Dietary Analysis and Advice

Diet can affect teeth:
• Pre-eruptively—fluoride is the most important. The effect of calcium,phosphate, vitamins, and sugar is unclear, but is unlikely to be great.
• Post-eruptively—again, fluoride is important, as is sugar. Acidic foods or drinks can cause erosion.

Dietary Analysis

Aim: To determine the time for which the teeth are at risk of demineralization and
increase the potential remineralization period.

(i) high caries activity,

(ii) unusual caries pattern,

(iii) suspected dietary erosion.

Dietary advice should be tailored to the individual. This is most easily done after analysing the patient’s present eating pattern.


A consecutive 3- or 4-day analysis (including at least one weekend day) is the most widely used, with the patient recording the time, content, and quantity of food/drink consumed. In addition, toothbrushing and bed-time should be indicated. When the form is returned the entries should be checked with the patient.

• Ring the main meals. If in any doubt,identify those snacks that contain complex carbohydrate. Assess nutritional value of meals.
• Underline all sugar intakes in red.
• Identify between-meal snacks and note any associations, e.g. following insubstantial meals or at school.
• Decide on a maximum of three recommendations.

Dietary advice should include an explanation of the effect of between-meals eating and sugary drinks. It must also be personal, practical,and positive! The suggestion that a child should select crisps when friends
are buying sweets is more likely to be followed than total abstinence.

Some helpful hints:
• Save sweets to be eaten on a day, e.g. Saturday dinnertime, or to be eaten at the end of a meal.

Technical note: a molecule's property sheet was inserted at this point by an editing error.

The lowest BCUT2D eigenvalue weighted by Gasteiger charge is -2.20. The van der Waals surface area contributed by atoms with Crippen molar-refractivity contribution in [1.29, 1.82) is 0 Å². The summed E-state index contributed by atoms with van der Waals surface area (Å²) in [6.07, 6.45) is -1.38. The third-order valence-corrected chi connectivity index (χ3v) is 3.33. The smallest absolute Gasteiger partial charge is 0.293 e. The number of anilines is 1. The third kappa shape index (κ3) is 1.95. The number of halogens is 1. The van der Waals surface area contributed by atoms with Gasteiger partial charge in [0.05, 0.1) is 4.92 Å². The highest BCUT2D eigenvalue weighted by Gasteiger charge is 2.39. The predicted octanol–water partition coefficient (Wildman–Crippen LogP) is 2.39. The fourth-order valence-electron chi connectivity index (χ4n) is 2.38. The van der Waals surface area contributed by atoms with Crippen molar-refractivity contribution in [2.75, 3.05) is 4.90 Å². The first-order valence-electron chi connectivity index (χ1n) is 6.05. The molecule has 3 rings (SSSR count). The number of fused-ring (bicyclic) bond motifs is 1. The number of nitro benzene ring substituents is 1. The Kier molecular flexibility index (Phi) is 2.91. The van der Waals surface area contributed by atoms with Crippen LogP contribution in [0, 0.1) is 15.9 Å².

• All-in-one chocolate bars are preferable to packets of individual sweets.
• Foods which increase salivary flow (e.g. cheese, sugar-free chewing gum) can help to reverse the pH drop due to sugar if eaten afterwards.

• Treacle, honey, and fruit (especially fruit juice) are cariogenic.
• Artificial sweeteners should be avoided in pre-school children.
• Fibrous foods, e.g. apples, are preferable to a sucrose snack, but they can still cause decay and there is no evidence that they can clean teeth. Where the nutritional content of meals is inadequate, considerable tact is necessary. It may be possible to suggest that larger meals would reduce the temptation to eat snacks. For children who are ‘picky’ eaters snacks and sweets saved until the end of a meal can act as an encouragement to consume more food at mealtimes.

Remember that while cheese, peanuts, and crisps may constitute a safe snack in dental terms, they are all high in fat, and peanuts can be inhaled by small children. Also, ‘diet’ cola drinks are sugar-free, but can still cause
erosion if large quantities are drunk.
Therefore, dental dietary advice should be given in the wider context of the general health of the individual, i.e. decrease consumption of sugars and fats, and increase consumption of fibre-rich starchy foods, fresh fruit, and vegetables.
Meals provide a better nutritional balance than snacks. Hence good eating/drinking at mealtimes and avoiding between meals snacking is healthy.

Dr Iswarya V

General Practitioner,


Reference : Oxford Clinical Dentistry

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